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  • The Dow Jones Industrial Average fell 66.84 points, or 0.24%, to 27,778.07,
  • The S&P 500 added 7.79 points, or 0.23%, to 3,389.78.
  • The Nasdaq Composite put on 81.12 points, or 0.73%, to 11,210.84.

US benchmarks on Tuesday see both the NASDAQ and the S&P 500 closed at record highs, marking one of the most dramatic recoveries in history.

Supported by yield-seeking investors, despite concerns over the health of the US economy, the indexes have either been in or teetering on record territories for several sessions.

The 55% surge since its pandemic low on March 23 makes the bear market that started in late February the S&P 500’s shortest in its history.

Since the March 23 closing low, the S&P posted the largest gain in a 103-day period in 87years, according to Refinitiv data.

The Dow Jones Industrial Average fell 66.84 points, or 0.24%, to 27,778.07, the S&P 500 added 7.79 points, or 0.23%, to 3,389.78 and the Nasdaq Composite put on 81.12 points, or 0.73%, to 11,210.84.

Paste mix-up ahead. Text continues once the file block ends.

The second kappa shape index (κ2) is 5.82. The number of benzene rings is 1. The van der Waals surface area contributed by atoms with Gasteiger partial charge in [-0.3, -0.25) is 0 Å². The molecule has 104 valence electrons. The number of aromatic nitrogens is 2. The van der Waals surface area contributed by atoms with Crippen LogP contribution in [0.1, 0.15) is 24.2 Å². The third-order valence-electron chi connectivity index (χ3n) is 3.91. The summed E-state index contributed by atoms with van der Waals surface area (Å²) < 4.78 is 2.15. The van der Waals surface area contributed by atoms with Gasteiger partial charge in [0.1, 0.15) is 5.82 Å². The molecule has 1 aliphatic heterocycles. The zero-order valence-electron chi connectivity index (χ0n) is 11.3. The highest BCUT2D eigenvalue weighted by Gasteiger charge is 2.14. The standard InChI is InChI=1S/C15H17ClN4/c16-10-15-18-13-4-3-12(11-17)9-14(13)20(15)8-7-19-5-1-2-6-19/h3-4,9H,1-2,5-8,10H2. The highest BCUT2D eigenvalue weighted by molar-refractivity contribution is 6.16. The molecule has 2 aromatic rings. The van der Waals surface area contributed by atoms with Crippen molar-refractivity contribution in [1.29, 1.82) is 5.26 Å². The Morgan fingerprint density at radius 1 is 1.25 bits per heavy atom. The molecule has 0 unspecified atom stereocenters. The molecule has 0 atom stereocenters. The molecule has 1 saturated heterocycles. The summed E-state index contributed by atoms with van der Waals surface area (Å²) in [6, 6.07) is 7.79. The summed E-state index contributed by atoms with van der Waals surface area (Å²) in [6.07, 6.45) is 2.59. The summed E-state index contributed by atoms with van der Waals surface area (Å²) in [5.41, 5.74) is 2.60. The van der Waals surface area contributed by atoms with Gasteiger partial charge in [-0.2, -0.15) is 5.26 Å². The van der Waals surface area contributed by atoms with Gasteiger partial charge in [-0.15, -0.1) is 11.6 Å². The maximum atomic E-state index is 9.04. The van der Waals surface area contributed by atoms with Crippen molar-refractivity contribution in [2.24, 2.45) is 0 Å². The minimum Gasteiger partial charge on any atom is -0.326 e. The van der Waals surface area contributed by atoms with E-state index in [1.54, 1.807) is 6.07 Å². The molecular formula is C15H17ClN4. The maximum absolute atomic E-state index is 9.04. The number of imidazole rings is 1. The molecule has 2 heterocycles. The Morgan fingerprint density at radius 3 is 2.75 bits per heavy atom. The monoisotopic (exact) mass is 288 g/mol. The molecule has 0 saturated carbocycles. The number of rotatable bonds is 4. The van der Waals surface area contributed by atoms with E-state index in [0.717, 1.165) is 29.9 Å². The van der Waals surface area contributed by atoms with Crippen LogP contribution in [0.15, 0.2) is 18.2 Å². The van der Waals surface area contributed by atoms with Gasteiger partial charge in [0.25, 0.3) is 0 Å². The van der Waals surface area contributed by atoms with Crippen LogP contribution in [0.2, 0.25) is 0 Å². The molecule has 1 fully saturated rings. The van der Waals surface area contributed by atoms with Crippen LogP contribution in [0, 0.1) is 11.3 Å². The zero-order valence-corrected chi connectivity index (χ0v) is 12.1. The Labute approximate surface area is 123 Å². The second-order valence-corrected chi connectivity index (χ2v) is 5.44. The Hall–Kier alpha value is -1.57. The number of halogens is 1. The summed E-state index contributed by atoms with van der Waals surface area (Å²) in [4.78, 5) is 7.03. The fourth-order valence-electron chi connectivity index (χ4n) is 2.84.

Asset inflation, fueled by all the liquidity, has elevated stocks despite economic recovery concerns pertaining to the spread of the coronavirus. 

Meanwhile, data on Tuesday showed US Building permits indicating that the US housing market remains buoyant.

Housing starts lifted by a massive 22.6% m/m in July following an upward revision of June data. The number of building permits issued lifted 18.8% m/m indicating there is a strong pipeline of new builds. We do, however, remain wary as unemployment is still high and this could yet affect the housing market,

analysts at ANZ Bank explained. 

Looking forward, the Minutes from the Federal Reserve’s recent meeting due on Wednesday may provide some insight into how the central bank perceives the US economic recovery.

S&P 500 levels